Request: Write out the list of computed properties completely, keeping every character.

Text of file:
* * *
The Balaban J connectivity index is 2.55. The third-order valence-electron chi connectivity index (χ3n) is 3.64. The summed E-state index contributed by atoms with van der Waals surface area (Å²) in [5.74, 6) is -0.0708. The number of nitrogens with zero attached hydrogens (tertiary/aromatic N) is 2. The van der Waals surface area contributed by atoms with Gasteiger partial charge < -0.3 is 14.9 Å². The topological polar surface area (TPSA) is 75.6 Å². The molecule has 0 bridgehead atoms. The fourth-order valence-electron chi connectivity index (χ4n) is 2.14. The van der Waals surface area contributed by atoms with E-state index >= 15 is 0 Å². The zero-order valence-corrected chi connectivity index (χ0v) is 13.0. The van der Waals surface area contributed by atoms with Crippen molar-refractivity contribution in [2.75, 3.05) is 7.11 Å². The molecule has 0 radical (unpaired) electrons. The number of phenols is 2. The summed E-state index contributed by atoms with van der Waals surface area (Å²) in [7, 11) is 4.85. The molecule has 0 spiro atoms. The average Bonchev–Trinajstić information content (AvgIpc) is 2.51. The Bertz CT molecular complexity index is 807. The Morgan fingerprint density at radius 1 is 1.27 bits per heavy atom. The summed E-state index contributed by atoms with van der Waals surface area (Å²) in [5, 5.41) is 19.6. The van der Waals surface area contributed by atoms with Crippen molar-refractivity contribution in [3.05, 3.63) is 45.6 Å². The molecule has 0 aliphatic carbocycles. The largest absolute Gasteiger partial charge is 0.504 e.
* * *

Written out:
The Balaban J connectivity index is 2.55. The third-order valence-electron chi connectivity index (χ3n) is 3.64. The summed E-state index contributed by atoms with van der Waals surface area (Å²) in [5.74, 6) is -0.0708. The number of nitrogens with zero attached hydrogens (tertiary/aromatic N) is 2. The van der Waals surface area contributed by atoms with Gasteiger partial charge < -0.3 is 14.9 Å². The topological polar surface area (TPSA) is 75.6 Å². The molecule has 0 bridgehead atoms. The fourth-order valence-electron chi connectivity index (χ4n) is 2.14. The van der Waals surface area contributed by atoms with E-state index >= 15 is 0 Å². The zero-order valence-corrected chi connectivity index (χ0v) is 13.0. The van der Waals surface area contributed by atoms with Crippen molar-refractivity contribution in [2.75, 3.05) is 7.11 Å². The molecule has 0 radical (unpaired) electrons. The number of phenols is 2. The summed E-state index contributed by atoms with van der Waals surface area (Å²) in [7, 11) is 4.85. The molecule has 0 spiro atoms. The average Bonchev–Trinajstić information content (AvgIpc) is 2.51. The Bertz CT molecular complexity index is 807. The Morgan fingerprint density at radius 1 is 1.27 bits per heavy atom. The summed E-state index contributed by atoms with van der Waals surface area (Å²) in [5, 5.41) is 19.6. The van der Waals surface area contributed by atoms with Crippen molar-refractivity contribution in [3.05, 3.63) is 45.6 Å². The molecule has 0 aliphatic carbocycles. The largest absolute Gasteiger partial charge is 0.504 e.